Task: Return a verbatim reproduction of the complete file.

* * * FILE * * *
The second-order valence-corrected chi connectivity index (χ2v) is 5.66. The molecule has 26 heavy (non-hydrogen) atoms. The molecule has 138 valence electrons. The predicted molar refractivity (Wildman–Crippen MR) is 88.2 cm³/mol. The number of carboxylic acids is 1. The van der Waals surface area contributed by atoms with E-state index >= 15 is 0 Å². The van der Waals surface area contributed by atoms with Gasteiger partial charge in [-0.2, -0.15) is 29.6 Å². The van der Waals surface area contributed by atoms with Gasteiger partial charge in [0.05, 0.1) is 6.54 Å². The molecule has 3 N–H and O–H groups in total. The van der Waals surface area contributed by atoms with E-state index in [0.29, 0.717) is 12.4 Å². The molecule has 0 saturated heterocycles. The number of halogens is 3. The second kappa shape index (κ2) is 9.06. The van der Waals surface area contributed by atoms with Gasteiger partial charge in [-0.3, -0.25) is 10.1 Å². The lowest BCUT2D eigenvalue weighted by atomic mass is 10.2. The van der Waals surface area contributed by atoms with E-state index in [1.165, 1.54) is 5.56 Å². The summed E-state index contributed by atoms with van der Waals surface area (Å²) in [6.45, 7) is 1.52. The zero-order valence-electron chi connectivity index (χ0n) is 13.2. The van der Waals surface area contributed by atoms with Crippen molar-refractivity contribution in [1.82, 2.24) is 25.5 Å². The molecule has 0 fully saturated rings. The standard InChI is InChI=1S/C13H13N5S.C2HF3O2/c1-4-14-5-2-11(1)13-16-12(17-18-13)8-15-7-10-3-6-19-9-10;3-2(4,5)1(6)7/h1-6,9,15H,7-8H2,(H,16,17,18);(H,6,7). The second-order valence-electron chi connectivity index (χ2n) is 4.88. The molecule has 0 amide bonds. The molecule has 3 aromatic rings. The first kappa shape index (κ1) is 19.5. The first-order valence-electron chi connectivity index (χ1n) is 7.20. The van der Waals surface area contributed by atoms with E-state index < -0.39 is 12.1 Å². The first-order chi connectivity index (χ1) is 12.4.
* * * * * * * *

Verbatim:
The second-order valence-corrected chi connectivity index (χ2v) is 5.66. The molecule has 26 heavy (non-hydrogen) atoms. The molecule has 138 valence electrons. The predicted molar refractivity (Wildman–Crippen MR) is 88.2 cm³/mol. The number of carboxylic acids is 1. The van der Waals surface area contributed by atoms with E-state index >= 15 is 0 Å². The van der Waals surface area contributed by atoms with Gasteiger partial charge in [-0.2, -0.15) is 29.6 Å². The van der Waals surface area contributed by atoms with Gasteiger partial charge in [0.05, 0.1) is 6.54 Å². The molecule has 3 N–H and O–H groups in total. The van der Waals surface area contributed by atoms with E-state index in [0.29, 0.717) is 12.4 Å². The molecule has 0 saturated heterocycles. The number of halogens is 3. The second kappa shape index (κ2) is 9.06. The van der Waals surface area contributed by atoms with Gasteiger partial charge in [-0.3, -0.25) is 10.1 Å². The lowest BCUT2D eigenvalue weighted by atomic mass is 10.2. The van der Waals surface area contributed by atoms with E-state index in [1.165, 1.54) is 5.56 Å². The summed E-state index contributed by atoms with van der Waals surface area (Å²) in [6.45, 7) is 1.52. The zero-order valence-electron chi connectivity index (χ0n) is 13.2. The van der Waals surface area contributed by atoms with Crippen molar-refractivity contribution in [1.82, 2.24) is 25.5 Å². The molecule has 0 fully saturated rings. The standard InChI is InChI=1S/C13H13N5S.C2HF3O2/c1-4-14-5-2-11(1)13-16-12(17-18-13)8-15-7-10-3-6-19-9-10;3-2(4,5)1(6)7/h1-6,9,15H,7-8H2,(H,16,17,18);(H,6,7). The second-order valence-electron chi connectivity index (χ2n) is 4.88. The molecule has 0 amide bonds. The molecule has 3 aromatic rings. The first kappa shape index (κ1) is 19.5. The first-order valence-electron chi connectivity index (χ1n) is 7.20. The van der Waals surface area contributed by atoms with E-state index < -0.39 is 12.1 Å². The first-order chi connectivity index (χ1) is 12.4.